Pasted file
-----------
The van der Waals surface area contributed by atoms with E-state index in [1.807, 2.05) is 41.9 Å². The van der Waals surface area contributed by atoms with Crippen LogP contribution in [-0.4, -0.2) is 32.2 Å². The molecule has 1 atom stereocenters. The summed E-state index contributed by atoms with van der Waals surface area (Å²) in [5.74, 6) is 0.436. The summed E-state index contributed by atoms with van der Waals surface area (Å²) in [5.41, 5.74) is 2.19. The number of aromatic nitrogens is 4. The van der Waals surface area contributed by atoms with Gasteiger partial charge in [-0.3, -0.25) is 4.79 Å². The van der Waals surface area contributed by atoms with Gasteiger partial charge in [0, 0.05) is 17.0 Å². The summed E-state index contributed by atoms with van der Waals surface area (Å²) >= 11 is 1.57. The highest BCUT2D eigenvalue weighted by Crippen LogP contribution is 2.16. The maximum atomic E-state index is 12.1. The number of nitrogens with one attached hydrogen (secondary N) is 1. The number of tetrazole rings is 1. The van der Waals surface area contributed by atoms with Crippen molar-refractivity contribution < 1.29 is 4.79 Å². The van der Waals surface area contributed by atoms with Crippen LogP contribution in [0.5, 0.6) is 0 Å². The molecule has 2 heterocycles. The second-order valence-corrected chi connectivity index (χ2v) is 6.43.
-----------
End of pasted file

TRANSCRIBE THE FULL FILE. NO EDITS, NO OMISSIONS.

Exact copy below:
The van der Waals surface area contributed by atoms with E-state index in [1.807, 2.05) is 41.9 Å². The van der Waals surface area contributed by atoms with Crippen LogP contribution in [-0.4, -0.2) is 32.2 Å². The molecule has 1 atom stereocenters. The summed E-state index contributed by atoms with van der Waals surface area (Å²) in [5.74, 6) is 0.436. The summed E-state index contributed by atoms with van der Waals surface area (Å²) in [5.41, 5.74) is 2.19. The number of aromatic nitrogens is 4. The van der Waals surface area contributed by atoms with Gasteiger partial charge in [-0.3, -0.25) is 4.79 Å². The van der Waals surface area contributed by atoms with Gasteiger partial charge in [0, 0.05) is 17.0 Å². The summed E-state index contributed by atoms with van der Waals surface area (Å²) >= 11 is 1.57. The highest BCUT2D eigenvalue weighted by Crippen LogP contribution is 2.16. The maximum atomic E-state index is 12.1. The number of nitrogens with one attached hydrogen (secondary N) is 1. The number of tetrazole rings is 1. The van der Waals surface area contributed by atoms with Crippen molar-refractivity contribution < 1.29 is 4.79 Å². The van der Waals surface area contributed by atoms with Crippen LogP contribution in [0.5, 0.6) is 0 Å². The molecule has 2 heterocycles. The second-order valence-corrected chi connectivity index (χ2v) is 6.43.